Hannibal thought it well to encourage his soldiers by an object lesson before haranguing them. He therefore caused the army to gather in a circle for the spectacle, and setting in the midst some captive mountaineers with fetters on them, gave the order to throw some Gallic weapons down at their feet, and bade an interpreter enquire if any were willing to fight for life or death, on condition of [p. 125]
being granted freedom, if victorious, and presented1
with a horse and arms.
When the captives, to the last man, called for sword and combat, and lots were being cast to decide amongst them, each hoped that he should be the one whom fortune selected for that contest;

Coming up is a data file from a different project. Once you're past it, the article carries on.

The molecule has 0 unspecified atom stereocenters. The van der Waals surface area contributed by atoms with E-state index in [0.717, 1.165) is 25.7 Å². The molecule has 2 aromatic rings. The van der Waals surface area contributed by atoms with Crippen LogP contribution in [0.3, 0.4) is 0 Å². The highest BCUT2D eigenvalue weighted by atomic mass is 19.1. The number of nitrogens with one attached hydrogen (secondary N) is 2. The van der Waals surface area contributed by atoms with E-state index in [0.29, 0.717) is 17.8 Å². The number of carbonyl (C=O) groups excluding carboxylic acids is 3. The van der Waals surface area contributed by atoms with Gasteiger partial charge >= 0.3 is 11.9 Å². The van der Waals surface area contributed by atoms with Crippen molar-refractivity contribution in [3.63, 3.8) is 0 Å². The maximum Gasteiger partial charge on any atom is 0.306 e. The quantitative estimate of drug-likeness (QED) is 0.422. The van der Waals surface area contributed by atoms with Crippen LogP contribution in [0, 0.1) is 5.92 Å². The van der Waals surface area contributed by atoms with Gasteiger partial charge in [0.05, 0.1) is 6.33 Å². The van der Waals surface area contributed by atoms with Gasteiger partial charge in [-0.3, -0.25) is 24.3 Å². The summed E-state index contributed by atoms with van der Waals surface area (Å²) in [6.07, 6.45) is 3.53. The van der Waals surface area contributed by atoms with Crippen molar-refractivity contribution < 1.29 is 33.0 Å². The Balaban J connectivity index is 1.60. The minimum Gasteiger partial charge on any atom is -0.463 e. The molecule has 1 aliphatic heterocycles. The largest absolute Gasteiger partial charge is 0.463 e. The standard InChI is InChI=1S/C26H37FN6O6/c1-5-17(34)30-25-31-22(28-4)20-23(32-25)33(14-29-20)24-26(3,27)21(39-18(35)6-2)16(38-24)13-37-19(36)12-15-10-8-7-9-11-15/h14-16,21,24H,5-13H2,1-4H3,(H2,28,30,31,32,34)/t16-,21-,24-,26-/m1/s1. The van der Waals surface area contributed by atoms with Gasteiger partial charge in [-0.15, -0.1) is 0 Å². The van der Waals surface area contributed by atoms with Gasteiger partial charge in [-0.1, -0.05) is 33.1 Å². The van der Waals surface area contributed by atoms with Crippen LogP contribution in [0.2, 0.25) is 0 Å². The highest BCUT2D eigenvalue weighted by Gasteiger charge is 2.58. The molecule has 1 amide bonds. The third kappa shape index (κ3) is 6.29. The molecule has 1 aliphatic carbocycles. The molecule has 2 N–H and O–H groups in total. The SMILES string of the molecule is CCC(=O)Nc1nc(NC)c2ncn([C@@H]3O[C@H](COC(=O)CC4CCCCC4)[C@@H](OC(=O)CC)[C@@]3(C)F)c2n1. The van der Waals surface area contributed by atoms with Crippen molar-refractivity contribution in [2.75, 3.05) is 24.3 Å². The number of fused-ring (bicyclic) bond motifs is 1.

and he who had drawn the lot would leap for joy, and dancing about —as their custom is —while the others showered congratulations on him, would eagerly snatch up his weapons.
But when they fought, the feeling, not only in the bosoms of the other captives but even amongst the onlookers in general, was such that the fortune of those who conquered was not more praised than that of those who met an honourable death.2